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peaches magee
04-29-2008, 11:00 PM
Found this little gem in my Disney Insider... I adore anything on these fellas.


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They weren't old -- at least, not when they got the name. But there were nine of them, and they were Walt Disney's right-hand men. With the passing of Ollie Johnston on April 14, the Nine Old Men, the legendary animators who created many of Disney's more unforgettable moments are all gone now. But they are far from forgotten, and the Insider wanted to pay tribute to these groundbreaking artists.
The Nine Old Men moniker was born in a joke by Walt, referring to President Franklin D. Roosevelt's nickname for the nine justices of the Supreme Court. At the time, the artists were pretty young -- in their 30s and 40s -- but the name stuck. The Nine Old Men, in concert with Walt's big dreams, may be said to have created the modern art of animation -- and rare is the film studio that could boast such an incredible aggregation of talent, with so little ego.

The Nine are: ...

Les Clark (November 17, 1907 - September 12, 1979),
who joined Disney in 1927. Les took over drawing Mickey Mouse from Ub Iwerks, Mickey's original artist, and became a Mickey specialist. He also worked on many of the Disney animated features. He became a director in his later career and helmed many of Disney's animated shorts.


Marc Davis (March 30, 1913 - January 12, 2000)
started in 1935 on "Snow White and the Seven Dwarfs," the first of the Disney animated features. He developed many of Disney's most memorable characters, including Bambi and Thumper, Maleficent, and Cruella De Vil. He also worked with Disney Imagineering, and you can see his work when you ride Disneyland's Pirates of the Caribbean and Haunted Mansion attractions.


Ollie Johnston (October 31, 1912 - April 14, 2008),
joined Disney in 1935, along with his fellow Stanford art student and lifelong friend Frank Thomas. Ollie drew Characters such as Mr. Smee, Cinderella's stepsisters, and Prince John in "The Sword in the Stone." He and Frank Thomas were often known as "Frank and Ollie," because the two were inseparable as colleagues and friends. After they both retired from Disney in 1978, they went on to co-author a number of books on the art of animation -- including "the animator's bible," "The Illusion of Life."


Milt Kahl (March 22, 1909 - April 19, 1987)
also worked on "Snow White and the Seven Dwarfs." Over the years, he created some of Disney's most memorable villains, including Sher Khan in "The Jungle Book" and Madame Medusa "The Rescuers."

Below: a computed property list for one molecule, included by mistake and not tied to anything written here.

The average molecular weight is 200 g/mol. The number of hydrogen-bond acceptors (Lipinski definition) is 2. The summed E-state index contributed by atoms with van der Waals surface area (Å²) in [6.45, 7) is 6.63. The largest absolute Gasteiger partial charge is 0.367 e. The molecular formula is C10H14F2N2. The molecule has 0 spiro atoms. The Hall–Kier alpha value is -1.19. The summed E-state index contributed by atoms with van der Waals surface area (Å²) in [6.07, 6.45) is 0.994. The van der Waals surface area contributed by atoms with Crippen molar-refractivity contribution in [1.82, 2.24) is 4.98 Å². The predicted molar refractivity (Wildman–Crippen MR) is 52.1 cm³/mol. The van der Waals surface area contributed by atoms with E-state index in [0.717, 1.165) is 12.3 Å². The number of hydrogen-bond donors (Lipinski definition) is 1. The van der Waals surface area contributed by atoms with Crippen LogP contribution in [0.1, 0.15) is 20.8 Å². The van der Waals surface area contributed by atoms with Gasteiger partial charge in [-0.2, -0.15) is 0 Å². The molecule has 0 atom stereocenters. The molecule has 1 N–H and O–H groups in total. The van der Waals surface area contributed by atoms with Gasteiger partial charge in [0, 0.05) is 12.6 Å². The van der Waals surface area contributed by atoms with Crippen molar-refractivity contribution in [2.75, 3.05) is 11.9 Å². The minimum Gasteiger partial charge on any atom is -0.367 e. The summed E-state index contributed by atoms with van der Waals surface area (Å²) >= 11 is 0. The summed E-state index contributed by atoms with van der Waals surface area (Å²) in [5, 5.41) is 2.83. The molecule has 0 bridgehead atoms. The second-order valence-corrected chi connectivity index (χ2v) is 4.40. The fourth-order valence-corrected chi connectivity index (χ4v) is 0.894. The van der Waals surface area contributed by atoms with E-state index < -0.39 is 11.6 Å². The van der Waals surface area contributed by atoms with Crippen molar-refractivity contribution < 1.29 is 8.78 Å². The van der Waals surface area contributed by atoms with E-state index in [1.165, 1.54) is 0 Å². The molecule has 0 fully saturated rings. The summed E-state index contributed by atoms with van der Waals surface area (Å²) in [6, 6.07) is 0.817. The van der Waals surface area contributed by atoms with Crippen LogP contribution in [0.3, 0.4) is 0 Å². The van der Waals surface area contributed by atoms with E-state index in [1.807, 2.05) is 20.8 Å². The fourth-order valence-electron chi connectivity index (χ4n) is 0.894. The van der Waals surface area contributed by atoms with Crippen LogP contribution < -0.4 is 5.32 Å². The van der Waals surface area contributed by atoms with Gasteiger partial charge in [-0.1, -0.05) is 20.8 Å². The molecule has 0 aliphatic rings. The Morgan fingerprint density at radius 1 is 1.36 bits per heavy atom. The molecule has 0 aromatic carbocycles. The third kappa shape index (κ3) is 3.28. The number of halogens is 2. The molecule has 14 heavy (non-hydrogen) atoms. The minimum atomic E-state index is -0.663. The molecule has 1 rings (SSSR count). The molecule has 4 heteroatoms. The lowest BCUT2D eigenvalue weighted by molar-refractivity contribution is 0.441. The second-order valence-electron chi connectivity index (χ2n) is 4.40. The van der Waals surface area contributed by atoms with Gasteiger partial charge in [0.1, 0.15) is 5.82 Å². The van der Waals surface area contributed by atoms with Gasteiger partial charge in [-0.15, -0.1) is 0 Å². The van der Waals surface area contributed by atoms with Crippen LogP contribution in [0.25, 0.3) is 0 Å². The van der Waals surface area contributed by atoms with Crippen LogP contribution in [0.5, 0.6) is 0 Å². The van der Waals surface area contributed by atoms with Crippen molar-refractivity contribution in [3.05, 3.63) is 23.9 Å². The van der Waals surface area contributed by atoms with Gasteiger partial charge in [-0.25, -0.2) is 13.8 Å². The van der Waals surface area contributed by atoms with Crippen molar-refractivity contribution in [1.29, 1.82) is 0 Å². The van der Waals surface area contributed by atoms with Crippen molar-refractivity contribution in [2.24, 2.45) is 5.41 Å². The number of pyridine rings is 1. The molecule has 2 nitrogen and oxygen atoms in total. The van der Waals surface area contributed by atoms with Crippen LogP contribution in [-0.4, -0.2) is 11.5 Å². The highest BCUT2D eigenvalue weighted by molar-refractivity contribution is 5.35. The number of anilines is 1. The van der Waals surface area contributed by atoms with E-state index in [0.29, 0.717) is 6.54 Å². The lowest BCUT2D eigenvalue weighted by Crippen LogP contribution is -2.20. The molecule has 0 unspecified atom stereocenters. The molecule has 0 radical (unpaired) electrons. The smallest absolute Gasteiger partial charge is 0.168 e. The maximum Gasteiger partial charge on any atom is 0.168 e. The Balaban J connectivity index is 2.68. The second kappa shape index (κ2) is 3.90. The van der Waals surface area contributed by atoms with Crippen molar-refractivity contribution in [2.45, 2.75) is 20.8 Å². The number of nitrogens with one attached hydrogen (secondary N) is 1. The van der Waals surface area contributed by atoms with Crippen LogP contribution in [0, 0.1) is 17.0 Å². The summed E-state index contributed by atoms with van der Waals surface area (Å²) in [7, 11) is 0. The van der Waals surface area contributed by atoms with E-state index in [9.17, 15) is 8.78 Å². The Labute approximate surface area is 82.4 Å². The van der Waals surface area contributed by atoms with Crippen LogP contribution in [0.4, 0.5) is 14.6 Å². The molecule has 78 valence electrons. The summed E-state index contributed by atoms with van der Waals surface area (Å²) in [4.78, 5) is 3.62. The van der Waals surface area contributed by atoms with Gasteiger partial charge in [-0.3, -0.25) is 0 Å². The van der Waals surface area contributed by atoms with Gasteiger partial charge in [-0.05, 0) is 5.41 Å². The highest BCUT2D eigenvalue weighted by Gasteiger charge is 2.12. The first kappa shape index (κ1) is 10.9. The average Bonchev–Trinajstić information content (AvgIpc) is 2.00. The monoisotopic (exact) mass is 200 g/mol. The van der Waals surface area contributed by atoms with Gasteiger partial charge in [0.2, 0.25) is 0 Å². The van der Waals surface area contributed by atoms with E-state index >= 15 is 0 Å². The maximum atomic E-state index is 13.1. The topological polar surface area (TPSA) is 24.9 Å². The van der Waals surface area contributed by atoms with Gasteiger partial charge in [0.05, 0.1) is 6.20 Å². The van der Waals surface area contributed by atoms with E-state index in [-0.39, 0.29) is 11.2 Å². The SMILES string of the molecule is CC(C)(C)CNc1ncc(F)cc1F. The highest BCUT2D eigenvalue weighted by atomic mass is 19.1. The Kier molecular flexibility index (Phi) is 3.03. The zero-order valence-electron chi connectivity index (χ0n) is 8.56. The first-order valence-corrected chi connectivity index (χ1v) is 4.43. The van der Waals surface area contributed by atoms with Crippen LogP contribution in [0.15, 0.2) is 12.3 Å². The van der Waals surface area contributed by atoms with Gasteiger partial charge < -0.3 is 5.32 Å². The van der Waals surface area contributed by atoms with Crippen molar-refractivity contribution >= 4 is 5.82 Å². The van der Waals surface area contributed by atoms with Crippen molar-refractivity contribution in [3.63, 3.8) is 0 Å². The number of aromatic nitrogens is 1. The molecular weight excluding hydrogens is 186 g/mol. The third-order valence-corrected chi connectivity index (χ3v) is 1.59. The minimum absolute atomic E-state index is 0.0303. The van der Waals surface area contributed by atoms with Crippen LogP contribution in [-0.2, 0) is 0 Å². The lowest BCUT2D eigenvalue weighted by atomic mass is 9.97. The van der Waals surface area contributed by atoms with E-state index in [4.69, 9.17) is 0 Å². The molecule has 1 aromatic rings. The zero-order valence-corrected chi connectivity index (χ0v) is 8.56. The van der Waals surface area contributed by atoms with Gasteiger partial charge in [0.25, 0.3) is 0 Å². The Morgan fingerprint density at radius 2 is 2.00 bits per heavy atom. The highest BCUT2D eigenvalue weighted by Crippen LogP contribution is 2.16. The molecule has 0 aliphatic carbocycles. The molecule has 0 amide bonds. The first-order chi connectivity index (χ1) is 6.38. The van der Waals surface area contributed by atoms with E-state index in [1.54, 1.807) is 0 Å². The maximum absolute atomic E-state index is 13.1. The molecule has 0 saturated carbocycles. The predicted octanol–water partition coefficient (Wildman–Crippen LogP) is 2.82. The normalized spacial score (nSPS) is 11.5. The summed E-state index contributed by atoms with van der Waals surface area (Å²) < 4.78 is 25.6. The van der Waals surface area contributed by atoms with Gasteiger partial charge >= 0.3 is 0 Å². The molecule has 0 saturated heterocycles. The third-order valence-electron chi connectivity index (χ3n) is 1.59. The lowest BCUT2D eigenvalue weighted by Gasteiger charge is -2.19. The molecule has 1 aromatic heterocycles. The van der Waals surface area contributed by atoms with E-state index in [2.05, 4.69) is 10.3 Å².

Ward Kimball (March 4, 1914 - July 8, 2002)
joined Disney in 1934 and went on to specialize in wacky and exaggerated characters, like the Mad Hatter and Cheshire Cat in "Alice in Wonderland."


Eric Larson (September 3, 1905 - October 25, 1988)
was hired at the Studio in 1933. His memorable characters include Peg in "Lady and the Tramp," and many of the animal characters in "Song of the South." He also was responsible for recruiting and training many of the talented young animators who joined the Studio in the '70s and '80s, so his touch is evident in a later generation of Disney classic films.


John Lounsbery (March 9, 1911 - February 13, 1976)
started in 1935. He was noted for a loose, organic, dynamic style that beautifully suited the amorous ballet-dancing alligator in "Fantasia," the elephants of "The Jungle Book," and many more.


Wolfgang Reitherman (June 26, 1909 - May 22, 1985)
started his Disney career in 1935 as an animator and director. He directed all the animated Disney films from Walt's death in 1966 until his retirement in 1981, a stupendous undertaking.


Frank Thomas (September 5, 1912 - September 8, 2004)
joined Disney in 1934, along with his close friend Ollie Johnston. He animated a wonderul rogue's gallery of villains, including Cinderella's stepmother and Captain Hook. Among the books he co-authored with Ollie is "Disney Villains" -- a subject dear to his heart.

Each of these men had unique talents and a distinctive style, but the films they created are seamless works of art -- a triumph of collaboration and collegiality. Although they are gone now, they've created a legacy of animation that lives on in the hearts of children and adults everywhere